Baron Davis: Former general manager Chris Mullin’s February 2005 theft of BD from Charlotte was the kind of coup that always escaped previous GMs. The Warriors added an impact player with the credibility to lead. If only he could stay healthy. He mostly did. There is no better snapshot of Oracle at its best than his demolition dunk of Andrei Kirilenko in the ’07 playoffs.

Stephen Curry: No one has stronger credentials. This 21st-century hoops revolutionary changed the dynamics of the game. Six-time All-Star and two-time MVP – the only unanimous MVP is league history. Any questions? Didn’t think so.

Monta Ellis: The Warriors don’t have much history with drafting players out of high school, but Ellis was the gamble that paid off. A second-round pick, his combination of quicks and creativity from inside 15 feet were sheer artistry. At his worst, Monta was a headache for his teammates. At his best, he was a quarter-rung below All-Star level and a nightmare for opponents.

Jason Richardson: All those seasons without an All-Star were somewhat interrupted by the exploits of J-Rich in 2001 and 2002, as he won the Slam Dunk contest during both of those All-Star Weekends. He wasn’t a bad player, either, averaging 18.3 points per game as a Warrior. He’s No. 3 on the team’s all-time list of 3-pointers made.

Klay Thompson: Five-time All-Star and two-time All-NBA, he has spent most of his eight-year career as conceivably the league’s best two-way guard. Nobody scores faster than Klay when he’s on one of his trademark binges. And, oh yeah, he also holds NBA records for most points in a quarter (37), most points in less than 30 minutes (60) and most triples in a game (14).

[RELATED: Rick Welts calls Chase Center ‘second beginning’ for Warriors]

13 RANDOM CATEGORIES

Two-way contracts go to: Jamal Crawford and Jarrett Jack, quality men and terrific teammates.

Best moment: At the buzzer, Game 5 2017 NBA Finals. The only Warriors championship won in Oakland.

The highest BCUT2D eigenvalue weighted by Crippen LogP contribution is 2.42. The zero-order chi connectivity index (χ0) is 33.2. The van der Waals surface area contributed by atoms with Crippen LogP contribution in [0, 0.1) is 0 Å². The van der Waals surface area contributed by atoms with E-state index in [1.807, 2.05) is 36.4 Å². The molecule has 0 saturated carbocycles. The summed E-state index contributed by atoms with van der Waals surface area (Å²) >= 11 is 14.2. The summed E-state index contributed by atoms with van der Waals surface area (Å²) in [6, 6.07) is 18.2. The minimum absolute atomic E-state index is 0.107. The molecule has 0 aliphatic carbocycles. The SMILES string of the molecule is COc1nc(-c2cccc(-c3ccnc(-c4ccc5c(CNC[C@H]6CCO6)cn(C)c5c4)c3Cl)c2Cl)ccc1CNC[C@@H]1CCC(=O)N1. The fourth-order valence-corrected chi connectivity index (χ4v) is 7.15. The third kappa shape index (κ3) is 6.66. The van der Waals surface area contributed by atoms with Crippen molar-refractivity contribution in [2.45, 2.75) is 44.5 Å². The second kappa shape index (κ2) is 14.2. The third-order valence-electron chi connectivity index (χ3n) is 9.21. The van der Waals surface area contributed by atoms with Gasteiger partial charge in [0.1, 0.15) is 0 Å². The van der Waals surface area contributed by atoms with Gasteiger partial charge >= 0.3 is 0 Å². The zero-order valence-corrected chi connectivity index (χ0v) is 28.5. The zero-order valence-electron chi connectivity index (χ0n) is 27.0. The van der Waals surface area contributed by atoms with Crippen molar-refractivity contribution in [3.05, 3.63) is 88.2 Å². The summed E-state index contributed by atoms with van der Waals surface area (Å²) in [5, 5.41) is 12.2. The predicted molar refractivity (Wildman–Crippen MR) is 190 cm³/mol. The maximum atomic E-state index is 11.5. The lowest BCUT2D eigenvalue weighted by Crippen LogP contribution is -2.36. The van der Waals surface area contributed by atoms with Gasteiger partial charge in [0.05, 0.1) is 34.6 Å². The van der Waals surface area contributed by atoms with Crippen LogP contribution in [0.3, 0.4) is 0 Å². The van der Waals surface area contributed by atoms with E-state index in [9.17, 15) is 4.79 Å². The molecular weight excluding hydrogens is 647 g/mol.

Most dichotomous moment: Prince sitting courtside next to CEO Joe Lacob in March 2016.

Best rookie: Harrison Barnes (2012-13). He slid rather seamlessly into the starting lineup of a team that won 47 games was pulled an upset in the first round of the playoffs.

Most exciting player not on the All-Oracle roster: Nate Robinson (2011-12). A fearless 5-foot-7 highlight factory.

Best irrelevant season: Brandon Rush (2011-12). Dude played wicked defense, shot 50.1 percent from the field, and his 45.2 percent from deep tops any single season by either Mullin or Thompson.

Questions without answers: How good might Kelenna Azubuike (2007-10) have been had he not wrecked his left knee? How good might Festus Ezeli (2012-16) have been had both knees not been cursed?

Quickest trigger off the bench: Jordan Crawford (2014), who jacked 16 shots in 19 minutes in a game against the Kings.

Oversized cult figure: JaVale McGee (2016-17). He was a part-time player whose ability to catch and dunk lobs brought crazy levels of joy from Oracle crowds.

Oversized cult figure II: Marreese Speights (2013-16). There was something charming about a 6-foot-10, 260-pound man grinning while dropping bombs from beyond the arc. Oracle loved it.

Biggest tease: Anthony Randolph (2008-10), because he was vastly superior to Patrick O’Bryant (2006-08).

Kindest odd gesture: Don Nelson inviting a gimpy Chris Webber, a one-time arch enemy, to finish his career as a Warrior with nine games in 2007-08.

Saddest moment: At the buzzer, Game 6 of the 2019 Finals, series-ending loss to the Raptors that brought down the curtain at Oracle.

Steph Curry, Kevin Durant and the Warriors’ All-Oracle Arena team originally appeared on NBC Sports Bay Area